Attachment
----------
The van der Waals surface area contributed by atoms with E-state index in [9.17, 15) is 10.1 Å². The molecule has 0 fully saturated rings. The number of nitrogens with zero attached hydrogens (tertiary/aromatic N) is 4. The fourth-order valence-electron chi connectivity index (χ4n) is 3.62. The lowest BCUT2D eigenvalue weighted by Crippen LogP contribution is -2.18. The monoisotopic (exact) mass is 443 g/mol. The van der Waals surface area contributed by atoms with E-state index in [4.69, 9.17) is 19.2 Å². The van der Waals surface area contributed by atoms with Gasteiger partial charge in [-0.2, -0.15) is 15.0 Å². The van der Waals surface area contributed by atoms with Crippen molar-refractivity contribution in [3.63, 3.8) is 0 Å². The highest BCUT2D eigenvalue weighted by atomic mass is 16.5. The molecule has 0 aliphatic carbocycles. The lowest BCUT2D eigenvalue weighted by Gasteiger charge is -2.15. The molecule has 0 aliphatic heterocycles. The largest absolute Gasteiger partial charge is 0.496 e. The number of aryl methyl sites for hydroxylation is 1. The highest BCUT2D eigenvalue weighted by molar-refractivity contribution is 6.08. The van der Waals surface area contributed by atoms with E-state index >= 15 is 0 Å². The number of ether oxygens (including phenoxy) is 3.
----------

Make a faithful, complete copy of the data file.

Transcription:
The van der Waals surface area contributed by atoms with E-state index in [9.17, 15) is 10.1 Å². The molecule has 0 fully saturated rings. The number of nitrogens with zero attached hydrogens (tertiary/aromatic N) is 4. The fourth-order valence-electron chi connectivity index (χ4n) is 3.62. The lowest BCUT2D eigenvalue weighted by Crippen LogP contribution is -2.18. The monoisotopic (exact) mass is 443 g/mol. The van der Waals surface area contributed by atoms with E-state index in [4.69, 9.17) is 19.2 Å². The van der Waals surface area contributed by atoms with Gasteiger partial charge in [-0.2, -0.15) is 15.0 Å². The van der Waals surface area contributed by atoms with Crippen molar-refractivity contribution in [3.63, 3.8) is 0 Å². The highest BCUT2D eigenvalue weighted by atomic mass is 16.5. The molecule has 0 aliphatic carbocycles. The lowest BCUT2D eigenvalue weighted by Gasteiger charge is -2.15. The molecule has 0 aliphatic heterocycles. The largest absolute Gasteiger partial charge is 0.496 e. The number of aryl methyl sites for hydroxylation is 1. The highest BCUT2D eigenvalue weighted by molar-refractivity contribution is 6.08. The van der Waals surface area contributed by atoms with E-state index >= 15 is 0 Å². The number of ether oxygens (including phenoxy) is 3.